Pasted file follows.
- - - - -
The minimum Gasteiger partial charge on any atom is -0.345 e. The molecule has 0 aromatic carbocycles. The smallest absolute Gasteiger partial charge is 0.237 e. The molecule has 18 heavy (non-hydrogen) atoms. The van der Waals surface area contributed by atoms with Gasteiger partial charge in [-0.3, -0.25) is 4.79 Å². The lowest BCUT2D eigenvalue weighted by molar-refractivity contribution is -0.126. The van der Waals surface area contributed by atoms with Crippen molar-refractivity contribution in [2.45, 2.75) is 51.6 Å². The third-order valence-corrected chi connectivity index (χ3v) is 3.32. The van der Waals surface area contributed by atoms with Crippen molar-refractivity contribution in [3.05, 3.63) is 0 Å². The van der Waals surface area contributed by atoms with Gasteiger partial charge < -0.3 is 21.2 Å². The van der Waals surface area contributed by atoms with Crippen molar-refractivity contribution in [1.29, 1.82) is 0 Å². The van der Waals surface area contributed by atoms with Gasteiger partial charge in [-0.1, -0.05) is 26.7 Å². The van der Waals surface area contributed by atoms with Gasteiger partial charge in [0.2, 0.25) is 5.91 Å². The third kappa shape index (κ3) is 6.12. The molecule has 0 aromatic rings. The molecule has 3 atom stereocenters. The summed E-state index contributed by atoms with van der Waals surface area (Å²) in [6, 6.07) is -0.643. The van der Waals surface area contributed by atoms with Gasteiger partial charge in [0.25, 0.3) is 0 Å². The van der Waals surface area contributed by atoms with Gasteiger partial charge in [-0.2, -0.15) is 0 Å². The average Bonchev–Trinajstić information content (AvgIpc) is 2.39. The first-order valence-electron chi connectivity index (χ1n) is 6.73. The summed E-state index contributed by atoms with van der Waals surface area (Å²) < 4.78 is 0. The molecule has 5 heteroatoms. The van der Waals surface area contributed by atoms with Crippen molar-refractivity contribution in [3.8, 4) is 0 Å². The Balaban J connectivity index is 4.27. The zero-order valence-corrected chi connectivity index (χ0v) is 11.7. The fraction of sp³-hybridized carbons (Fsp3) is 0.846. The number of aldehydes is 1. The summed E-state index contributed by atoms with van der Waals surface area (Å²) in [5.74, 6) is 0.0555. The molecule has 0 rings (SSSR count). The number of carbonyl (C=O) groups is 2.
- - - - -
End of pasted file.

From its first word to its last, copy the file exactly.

The minimum Gasteiger partial charge on any atom is -0.345 e. The molecule has 0 aromatic carbocycles. The smallest absolute Gasteiger partial charge is 0.237 e. The molecule has 18 heavy (non-hydrogen) atoms. The van der Waals surface area contributed by atoms with Gasteiger partial charge in [-0.3, -0.25) is 4.79 Å². The lowest BCUT2D eigenvalue weighted by molar-refractivity contribution is -0.126. The van der Waals surface area contributed by atoms with Crippen molar-refractivity contribution in [2.45, 2.75) is 51.6 Å². The third-order valence-corrected chi connectivity index (χ3v) is 3.32. The van der Waals surface area contributed by atoms with Crippen molar-refractivity contribution in [3.05, 3.63) is 0 Å². The van der Waals surface area contributed by atoms with Gasteiger partial charge < -0.3 is 21.2 Å². The van der Waals surface area contributed by atoms with Crippen molar-refractivity contribution in [1.29, 1.82) is 0 Å². The van der Waals surface area contributed by atoms with Gasteiger partial charge in [-0.1, -0.05) is 26.7 Å². The van der Waals surface area contributed by atoms with Gasteiger partial charge in [0.2, 0.25) is 5.91 Å². The third kappa shape index (κ3) is 6.12. The molecule has 0 aromatic rings. The molecule has 3 atom stereocenters. The summed E-state index contributed by atoms with van der Waals surface area (Å²) in [6, 6.07) is -0.643. The van der Waals surface area contributed by atoms with Gasteiger partial charge in [0.25, 0.3) is 0 Å². The van der Waals surface area contributed by atoms with Gasteiger partial charge in [-0.2, -0.15) is 0 Å². The average Bonchev–Trinajstić information content (AvgIpc) is 2.39. The first-order valence-electron chi connectivity index (χ1n) is 6.73. The summed E-state index contributed by atoms with van der Waals surface area (Å²) < 4.78 is 0. The molecule has 5 heteroatoms. The van der Waals surface area contributed by atoms with Crippen molar-refractivity contribution in [3.8, 4) is 0 Å². The Balaban J connectivity index is 4.27. The zero-order valence-corrected chi connectivity index (χ0v) is 11.7. The fraction of sp³-hybridized carbons (Fsp3) is 0.846. The number of aldehydes is 1. The summed E-state index contributed by atoms with van der Waals surface area (Å²) in [5.74, 6) is 0.0555. The molecule has 0 rings (SSSR count). The number of carbonyl (C=O) groups is 2.